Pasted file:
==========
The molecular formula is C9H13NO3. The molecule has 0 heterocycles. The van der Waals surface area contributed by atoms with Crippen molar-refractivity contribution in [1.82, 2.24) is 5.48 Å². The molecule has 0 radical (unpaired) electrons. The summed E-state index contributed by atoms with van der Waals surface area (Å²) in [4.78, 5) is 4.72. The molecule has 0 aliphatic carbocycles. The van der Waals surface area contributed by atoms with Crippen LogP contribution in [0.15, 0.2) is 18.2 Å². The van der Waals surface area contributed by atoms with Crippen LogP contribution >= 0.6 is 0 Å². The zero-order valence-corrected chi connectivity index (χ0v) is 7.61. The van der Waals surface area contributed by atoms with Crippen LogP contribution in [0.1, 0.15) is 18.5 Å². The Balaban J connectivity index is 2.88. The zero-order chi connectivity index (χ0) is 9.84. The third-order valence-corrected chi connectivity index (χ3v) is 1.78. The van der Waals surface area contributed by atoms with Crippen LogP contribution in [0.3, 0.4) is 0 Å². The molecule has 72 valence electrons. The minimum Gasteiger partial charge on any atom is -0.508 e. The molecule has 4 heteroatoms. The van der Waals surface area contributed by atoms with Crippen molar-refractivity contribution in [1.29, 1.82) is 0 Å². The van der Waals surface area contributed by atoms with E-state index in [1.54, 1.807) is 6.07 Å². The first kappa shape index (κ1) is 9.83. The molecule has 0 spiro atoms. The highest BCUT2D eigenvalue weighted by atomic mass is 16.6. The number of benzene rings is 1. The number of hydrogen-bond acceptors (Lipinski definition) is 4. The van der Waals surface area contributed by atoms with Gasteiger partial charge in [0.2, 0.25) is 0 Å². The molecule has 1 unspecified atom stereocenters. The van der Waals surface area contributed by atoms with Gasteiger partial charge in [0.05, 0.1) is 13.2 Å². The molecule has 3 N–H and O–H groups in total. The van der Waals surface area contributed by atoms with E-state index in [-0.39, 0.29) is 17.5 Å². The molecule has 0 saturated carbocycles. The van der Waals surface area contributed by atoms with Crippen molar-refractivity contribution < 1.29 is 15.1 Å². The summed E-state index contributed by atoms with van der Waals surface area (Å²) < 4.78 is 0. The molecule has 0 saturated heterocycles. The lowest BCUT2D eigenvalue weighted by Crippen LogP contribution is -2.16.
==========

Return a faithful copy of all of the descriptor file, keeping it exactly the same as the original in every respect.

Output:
The molecular formula is C9H13NO3. The molecule has 0 heterocycles. The van der Waals surface area contributed by atoms with Crippen molar-refractivity contribution in [1.82, 2.24) is 5.48 Å². The molecule has 0 radical (unpaired) electrons. The summed E-state index contributed by atoms with van der Waals surface area (Å²) in [4.78, 5) is 4.72. The molecule has 0 aliphatic carbocycles. The van der Waals surface area contributed by atoms with Crippen LogP contribution in [0.15, 0.2) is 18.2 Å². The van der Waals surface area contributed by atoms with Crippen LogP contribution >= 0.6 is 0 Å². The zero-order valence-corrected chi connectivity index (χ0v) is 7.61. The van der Waals surface area contributed by atoms with Crippen LogP contribution in [0.1, 0.15) is 18.5 Å². The Balaban J connectivity index is 2.88. The zero-order chi connectivity index (χ0) is 9.84. The third-order valence-corrected chi connectivity index (χ3v) is 1.78. The van der Waals surface area contributed by atoms with Crippen LogP contribution in [0.3, 0.4) is 0 Å². The molecule has 72 valence electrons. The minimum Gasteiger partial charge on any atom is -0.508 e. The molecule has 4 heteroatoms. The van der Waals surface area contributed by atoms with Crippen molar-refractivity contribution in [1.29, 1.82) is 0 Å². The van der Waals surface area contributed by atoms with E-state index in [1.54, 1.807) is 6.07 Å². The first kappa shape index (κ1) is 9.83. The molecule has 0 spiro atoms. The highest BCUT2D eigenvalue weighted by atomic mass is 16.6. The number of benzene rings is 1. The number of hydrogen-bond acceptors (Lipinski definition) is 4. The van der Waals surface area contributed by atoms with Gasteiger partial charge in [0.2, 0.25) is 0 Å². The molecule has 1 unspecified atom stereocenters. The van der Waals surface area contributed by atoms with Gasteiger partial charge in [0.05, 0.1) is 13.2 Å². The molecule has 3 N–H and O–H groups in total. The van der Waals surface area contributed by atoms with E-state index in [-0.39, 0.29) is 17.5 Å². The molecule has 0 saturated carbocycles. The van der Waals surface area contributed by atoms with Crippen molar-refractivity contribution < 1.29 is 15.1 Å². The summed E-state index contributed by atoms with van der Waals surface area (Å²) < 4.78 is 0. The molecule has 0 saturated heterocycles. The lowest BCUT2D eigenvalue weighted by Crippen LogP contribution is -2.16.